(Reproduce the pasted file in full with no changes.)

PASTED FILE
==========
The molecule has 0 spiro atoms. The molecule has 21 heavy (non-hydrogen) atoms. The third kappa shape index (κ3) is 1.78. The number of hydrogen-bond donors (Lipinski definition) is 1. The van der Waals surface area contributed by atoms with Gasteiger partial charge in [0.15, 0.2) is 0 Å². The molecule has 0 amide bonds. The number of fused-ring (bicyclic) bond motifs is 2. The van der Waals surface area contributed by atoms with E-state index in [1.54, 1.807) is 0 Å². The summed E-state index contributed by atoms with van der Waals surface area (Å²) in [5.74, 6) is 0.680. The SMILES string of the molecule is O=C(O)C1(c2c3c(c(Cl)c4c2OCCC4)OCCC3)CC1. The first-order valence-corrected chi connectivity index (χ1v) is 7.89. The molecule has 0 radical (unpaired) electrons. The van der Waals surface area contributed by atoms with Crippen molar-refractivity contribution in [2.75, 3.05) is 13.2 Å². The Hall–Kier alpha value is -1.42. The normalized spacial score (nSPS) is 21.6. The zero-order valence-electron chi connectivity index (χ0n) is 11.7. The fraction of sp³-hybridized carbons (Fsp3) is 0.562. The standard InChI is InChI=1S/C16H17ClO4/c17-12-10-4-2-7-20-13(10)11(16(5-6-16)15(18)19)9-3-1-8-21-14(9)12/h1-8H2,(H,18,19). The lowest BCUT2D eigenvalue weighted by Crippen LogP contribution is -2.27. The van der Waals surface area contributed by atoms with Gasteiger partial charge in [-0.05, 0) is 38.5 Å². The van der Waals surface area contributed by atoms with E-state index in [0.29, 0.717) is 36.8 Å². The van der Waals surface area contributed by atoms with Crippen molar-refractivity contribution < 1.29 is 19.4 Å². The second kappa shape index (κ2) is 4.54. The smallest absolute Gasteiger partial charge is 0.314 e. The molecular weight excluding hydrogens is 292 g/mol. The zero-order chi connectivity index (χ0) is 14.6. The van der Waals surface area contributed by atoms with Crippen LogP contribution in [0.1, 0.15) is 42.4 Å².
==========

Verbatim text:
The molecule has 0 spiro atoms. The molecule has 21 heavy (non-hydrogen) atoms. The third kappa shape index (κ3) is 1.78. The number of hydrogen-bond donors (Lipinski definition) is 1. The van der Waals surface area contributed by atoms with Gasteiger partial charge in [0.15, 0.2) is 0 Å². The molecule has 0 amide bonds. The number of fused-ring (bicyclic) bond motifs is 2. The van der Waals surface area contributed by atoms with E-state index in [1.54, 1.807) is 0 Å². The summed E-state index contributed by atoms with van der Waals surface area (Å²) in [5.74, 6) is 0.680. The SMILES string of the molecule is O=C(O)C1(c2c3c(c(Cl)c4c2OCCC4)OCCC3)CC1. The first-order valence-corrected chi connectivity index (χ1v) is 7.89. The molecule has 0 radical (unpaired) electrons. The van der Waals surface area contributed by atoms with Crippen molar-refractivity contribution in [2.75, 3.05) is 13.2 Å². The Hall–Kier alpha value is -1.42. The normalized spacial score (nSPS) is 21.6. The zero-order valence-electron chi connectivity index (χ0n) is 11.7. The fraction of sp³-hybridized carbons (Fsp3) is 0.562. The standard InChI is InChI=1S/C16H17ClO4/c17-12-10-4-2-7-20-13(10)11(16(5-6-16)15(18)19)9-3-1-8-21-14(9)12/h1-8H2,(H,18,19). The lowest BCUT2D eigenvalue weighted by Crippen LogP contribution is -2.27. The van der Waals surface area contributed by atoms with Gasteiger partial charge in [-0.05, 0) is 38.5 Å². The van der Waals surface area contributed by atoms with E-state index in [0.29, 0.717) is 36.8 Å². The van der Waals surface area contributed by atoms with Crippen molar-refractivity contribution < 1.29 is 19.4 Å². The second kappa shape index (κ2) is 4.54. The smallest absolute Gasteiger partial charge is 0.314 e. The molecular weight excluding hydrogens is 292 g/mol. The zero-order chi connectivity index (χ0) is 14.6. The van der Waals surface area contributed by atoms with Crippen LogP contribution in [0.1, 0.15) is 42.4 Å².